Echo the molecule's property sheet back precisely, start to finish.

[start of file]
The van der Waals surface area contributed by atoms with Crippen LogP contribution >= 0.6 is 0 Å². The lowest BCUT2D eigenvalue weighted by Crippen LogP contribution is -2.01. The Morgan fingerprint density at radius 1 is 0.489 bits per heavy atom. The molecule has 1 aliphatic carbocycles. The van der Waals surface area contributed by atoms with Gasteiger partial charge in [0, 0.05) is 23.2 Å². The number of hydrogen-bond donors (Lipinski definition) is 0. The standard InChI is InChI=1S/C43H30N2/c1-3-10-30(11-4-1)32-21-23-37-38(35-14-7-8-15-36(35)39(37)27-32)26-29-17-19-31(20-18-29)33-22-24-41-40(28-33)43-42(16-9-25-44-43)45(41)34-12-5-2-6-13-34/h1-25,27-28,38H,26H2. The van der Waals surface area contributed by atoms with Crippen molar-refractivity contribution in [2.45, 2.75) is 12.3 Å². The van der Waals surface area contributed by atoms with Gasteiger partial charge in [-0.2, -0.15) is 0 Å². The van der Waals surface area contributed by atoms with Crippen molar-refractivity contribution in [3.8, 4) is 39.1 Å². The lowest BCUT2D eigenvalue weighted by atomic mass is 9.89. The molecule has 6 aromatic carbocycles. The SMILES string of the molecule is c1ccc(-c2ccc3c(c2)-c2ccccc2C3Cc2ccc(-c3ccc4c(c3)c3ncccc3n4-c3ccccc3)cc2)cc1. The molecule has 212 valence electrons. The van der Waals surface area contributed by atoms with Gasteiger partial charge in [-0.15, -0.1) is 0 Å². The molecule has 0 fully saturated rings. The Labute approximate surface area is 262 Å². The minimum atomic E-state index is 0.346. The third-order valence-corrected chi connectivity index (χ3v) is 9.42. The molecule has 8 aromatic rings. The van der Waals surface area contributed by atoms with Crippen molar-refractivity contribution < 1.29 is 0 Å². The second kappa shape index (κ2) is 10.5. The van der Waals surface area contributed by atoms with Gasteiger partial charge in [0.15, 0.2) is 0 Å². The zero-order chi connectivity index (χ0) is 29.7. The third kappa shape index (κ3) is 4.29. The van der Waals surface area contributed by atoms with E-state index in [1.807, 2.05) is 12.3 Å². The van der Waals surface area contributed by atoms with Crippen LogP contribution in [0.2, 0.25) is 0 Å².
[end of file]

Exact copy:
The van der Waals surface area contributed by atoms with Crippen LogP contribution >= 0.6 is 0 Å². The lowest BCUT2D eigenvalue weighted by Crippen LogP contribution is -2.01. The Morgan fingerprint density at radius 1 is 0.489 bits per heavy atom. The molecule has 1 aliphatic carbocycles. The van der Waals surface area contributed by atoms with Gasteiger partial charge in [0, 0.05) is 23.2 Å². The number of hydrogen-bond donors (Lipinski definition) is 0. The standard InChI is InChI=1S/C43H30N2/c1-3-10-30(11-4-1)32-21-23-37-38(35-14-7-8-15-36(35)39(37)27-32)26-29-17-19-31(20-18-29)33-22-24-41-40(28-33)43-42(16-9-25-44-43)45(41)34-12-5-2-6-13-34/h1-25,27-28,38H,26H2. The van der Waals surface area contributed by atoms with Crippen molar-refractivity contribution in [2.45, 2.75) is 12.3 Å². The van der Waals surface area contributed by atoms with Gasteiger partial charge in [-0.2, -0.15) is 0 Å². The van der Waals surface area contributed by atoms with Crippen molar-refractivity contribution in [3.8, 4) is 39.1 Å². The lowest BCUT2D eigenvalue weighted by atomic mass is 9.89. The molecule has 6 aromatic carbocycles. The SMILES string of the molecule is c1ccc(-c2ccc3c(c2)-c2ccccc2C3Cc2ccc(-c3ccc4c(c3)c3ncccc3n4-c3ccccc3)cc2)cc1. The molecule has 212 valence electrons. The van der Waals surface area contributed by atoms with Gasteiger partial charge in [-0.15, -0.1) is 0 Å². The molecule has 0 fully saturated rings. The Labute approximate surface area is 262 Å². The minimum atomic E-state index is 0.346. The third-order valence-corrected chi connectivity index (χ3v) is 9.42. The molecule has 8 aromatic rings. The van der Waals surface area contributed by atoms with Crippen molar-refractivity contribution < 1.29 is 0 Å². The second kappa shape index (κ2) is 10.5. The van der Waals surface area contributed by atoms with Gasteiger partial charge in [0.15, 0.2) is 0 Å². The zero-order chi connectivity index (χ0) is 29.7. The third kappa shape index (κ3) is 4.29. The van der Waals surface area contributed by atoms with E-state index in [1.807, 2.05) is 12.3 Å². The van der Waals surface area contributed by atoms with Crippen LogP contribution in [0.2, 0.25) is 0 Å².